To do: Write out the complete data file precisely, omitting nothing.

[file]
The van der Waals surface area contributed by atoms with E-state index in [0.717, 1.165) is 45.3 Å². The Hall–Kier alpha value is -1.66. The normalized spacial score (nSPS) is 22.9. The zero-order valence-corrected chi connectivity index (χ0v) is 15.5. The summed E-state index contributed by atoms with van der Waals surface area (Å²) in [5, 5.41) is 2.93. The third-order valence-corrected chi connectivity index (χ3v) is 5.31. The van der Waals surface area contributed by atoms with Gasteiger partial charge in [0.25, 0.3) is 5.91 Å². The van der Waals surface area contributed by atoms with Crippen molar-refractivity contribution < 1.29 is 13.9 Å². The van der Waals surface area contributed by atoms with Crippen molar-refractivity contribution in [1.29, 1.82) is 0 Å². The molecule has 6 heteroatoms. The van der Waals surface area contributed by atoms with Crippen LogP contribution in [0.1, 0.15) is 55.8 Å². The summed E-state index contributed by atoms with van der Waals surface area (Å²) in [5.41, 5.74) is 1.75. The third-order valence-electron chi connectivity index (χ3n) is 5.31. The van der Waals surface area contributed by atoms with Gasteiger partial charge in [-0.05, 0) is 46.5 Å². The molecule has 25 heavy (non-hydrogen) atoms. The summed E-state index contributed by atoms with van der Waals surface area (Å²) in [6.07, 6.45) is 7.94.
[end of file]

The van der Waals surface area contributed by atoms with E-state index in [0.717, 1.165) is 45.3 Å². The Hall–Kier alpha value is -1.66. The normalized spacial score (nSPS) is 22.9. The zero-order valence-corrected chi connectivity index (χ0v) is 15.5. The summed E-state index contributed by atoms with van der Waals surface area (Å²) in [5, 5.41) is 2.93. The third-order valence-corrected chi connectivity index (χ3v) is 5.31. The van der Waals surface area contributed by atoms with Gasteiger partial charge in [0.25, 0.3) is 5.91 Å². The van der Waals surface area contributed by atoms with Crippen molar-refractivity contribution < 1.29 is 13.9 Å². The van der Waals surface area contributed by atoms with Crippen molar-refractivity contribution in [1.29, 1.82) is 0 Å². The molecule has 6 heteroatoms. The van der Waals surface area contributed by atoms with Crippen LogP contribution in [0.1, 0.15) is 55.8 Å². The summed E-state index contributed by atoms with van der Waals surface area (Å²) in [5.41, 5.74) is 1.75. The third-order valence-electron chi connectivity index (χ3n) is 5.31. The van der Waals surface area contributed by atoms with Gasteiger partial charge in [-0.05, 0) is 46.5 Å². The molecule has 25 heavy (non-hydrogen) atoms. The summed E-state index contributed by atoms with van der Waals surface area (Å²) in [6.07, 6.45) is 7.94.